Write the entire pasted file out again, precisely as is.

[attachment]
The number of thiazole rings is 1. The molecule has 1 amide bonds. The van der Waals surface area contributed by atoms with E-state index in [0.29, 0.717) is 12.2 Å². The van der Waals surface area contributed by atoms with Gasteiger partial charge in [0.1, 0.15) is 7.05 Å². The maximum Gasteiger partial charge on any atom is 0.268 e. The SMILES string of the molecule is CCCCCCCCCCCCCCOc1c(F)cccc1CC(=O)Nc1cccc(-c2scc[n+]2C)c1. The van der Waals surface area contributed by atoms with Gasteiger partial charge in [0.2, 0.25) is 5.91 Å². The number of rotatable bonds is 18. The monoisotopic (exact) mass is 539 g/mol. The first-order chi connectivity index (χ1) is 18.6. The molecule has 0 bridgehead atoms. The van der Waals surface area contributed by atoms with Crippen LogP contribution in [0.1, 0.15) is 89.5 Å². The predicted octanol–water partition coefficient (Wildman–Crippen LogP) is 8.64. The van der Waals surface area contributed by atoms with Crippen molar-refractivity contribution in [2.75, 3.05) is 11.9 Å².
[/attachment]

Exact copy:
The number of thiazole rings is 1. The molecule has 1 amide bonds. The van der Waals surface area contributed by atoms with E-state index in [0.29, 0.717) is 12.2 Å². The van der Waals surface area contributed by atoms with Gasteiger partial charge in [0.1, 0.15) is 7.05 Å². The maximum Gasteiger partial charge on any atom is 0.268 e. The SMILES string of the molecule is CCCCCCCCCCCCCCOc1c(F)cccc1CC(=O)Nc1cccc(-c2scc[n+]2C)c1. The van der Waals surface area contributed by atoms with Gasteiger partial charge in [0.2, 0.25) is 5.91 Å². The number of rotatable bonds is 18. The monoisotopic (exact) mass is 539 g/mol. The first-order chi connectivity index (χ1) is 18.6. The molecule has 0 bridgehead atoms. The van der Waals surface area contributed by atoms with Crippen LogP contribution in [0.1, 0.15) is 89.5 Å². The predicted octanol–water partition coefficient (Wildman–Crippen LogP) is 8.64. The van der Waals surface area contributed by atoms with Crippen molar-refractivity contribution in [2.75, 3.05) is 11.9 Å².